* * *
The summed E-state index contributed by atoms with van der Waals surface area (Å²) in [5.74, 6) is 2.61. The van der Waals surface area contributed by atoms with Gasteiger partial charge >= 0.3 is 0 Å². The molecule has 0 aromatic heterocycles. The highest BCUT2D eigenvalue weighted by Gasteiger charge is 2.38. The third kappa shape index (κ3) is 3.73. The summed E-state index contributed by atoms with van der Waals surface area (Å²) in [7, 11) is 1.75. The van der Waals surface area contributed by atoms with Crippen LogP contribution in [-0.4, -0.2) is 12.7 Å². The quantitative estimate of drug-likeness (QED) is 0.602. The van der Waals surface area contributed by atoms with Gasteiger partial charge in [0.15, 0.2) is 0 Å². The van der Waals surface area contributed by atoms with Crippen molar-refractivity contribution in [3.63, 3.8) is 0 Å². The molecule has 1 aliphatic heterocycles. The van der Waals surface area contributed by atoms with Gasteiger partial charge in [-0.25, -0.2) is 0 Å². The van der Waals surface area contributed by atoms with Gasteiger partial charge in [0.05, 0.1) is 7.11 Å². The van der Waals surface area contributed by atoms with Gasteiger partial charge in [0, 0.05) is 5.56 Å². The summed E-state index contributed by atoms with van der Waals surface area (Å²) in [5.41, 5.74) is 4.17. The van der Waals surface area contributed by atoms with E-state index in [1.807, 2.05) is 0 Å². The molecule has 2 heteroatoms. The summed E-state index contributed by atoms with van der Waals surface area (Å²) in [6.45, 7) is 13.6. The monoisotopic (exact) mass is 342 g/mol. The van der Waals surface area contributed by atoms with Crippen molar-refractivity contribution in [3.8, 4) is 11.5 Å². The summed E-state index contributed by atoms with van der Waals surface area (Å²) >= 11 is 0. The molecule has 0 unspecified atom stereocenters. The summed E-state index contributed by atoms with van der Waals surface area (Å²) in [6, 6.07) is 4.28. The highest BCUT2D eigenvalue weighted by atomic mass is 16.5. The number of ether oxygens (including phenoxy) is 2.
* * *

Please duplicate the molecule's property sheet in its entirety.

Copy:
The summed E-state index contributed by atoms with van der Waals surface area (Å²) in [5.74, 6) is 2.61. The van der Waals surface area contributed by atoms with Gasteiger partial charge >= 0.3 is 0 Å². The molecule has 0 aromatic heterocycles. The highest BCUT2D eigenvalue weighted by Gasteiger charge is 2.38. The third kappa shape index (κ3) is 3.73. The summed E-state index contributed by atoms with van der Waals surface area (Å²) in [7, 11) is 1.75. The van der Waals surface area contributed by atoms with Crippen LogP contribution in [-0.4, -0.2) is 12.7 Å². The quantitative estimate of drug-likeness (QED) is 0.602. The van der Waals surface area contributed by atoms with Gasteiger partial charge in [0.15, 0.2) is 0 Å². The van der Waals surface area contributed by atoms with Crippen molar-refractivity contribution in [3.63, 3.8) is 0 Å². The molecule has 1 aliphatic heterocycles. The van der Waals surface area contributed by atoms with Gasteiger partial charge in [-0.25, -0.2) is 0 Å². The van der Waals surface area contributed by atoms with Gasteiger partial charge in [0.05, 0.1) is 7.11 Å². The van der Waals surface area contributed by atoms with Gasteiger partial charge in [0, 0.05) is 5.56 Å². The summed E-state index contributed by atoms with van der Waals surface area (Å²) in [5.41, 5.74) is 4.17. The van der Waals surface area contributed by atoms with E-state index in [1.807, 2.05) is 0 Å². The molecule has 2 heteroatoms. The summed E-state index contributed by atoms with van der Waals surface area (Å²) in [6.45, 7) is 13.6. The monoisotopic (exact) mass is 342 g/mol. The van der Waals surface area contributed by atoms with Crippen molar-refractivity contribution in [3.8, 4) is 11.5 Å². The summed E-state index contributed by atoms with van der Waals surface area (Å²) >= 11 is 0. The molecule has 0 unspecified atom stereocenters. The summed E-state index contributed by atoms with van der Waals surface area (Å²) in [6, 6.07) is 4.28. The highest BCUT2D eigenvalue weighted by atomic mass is 16.5. The number of ether oxygens (including phenoxy) is 2.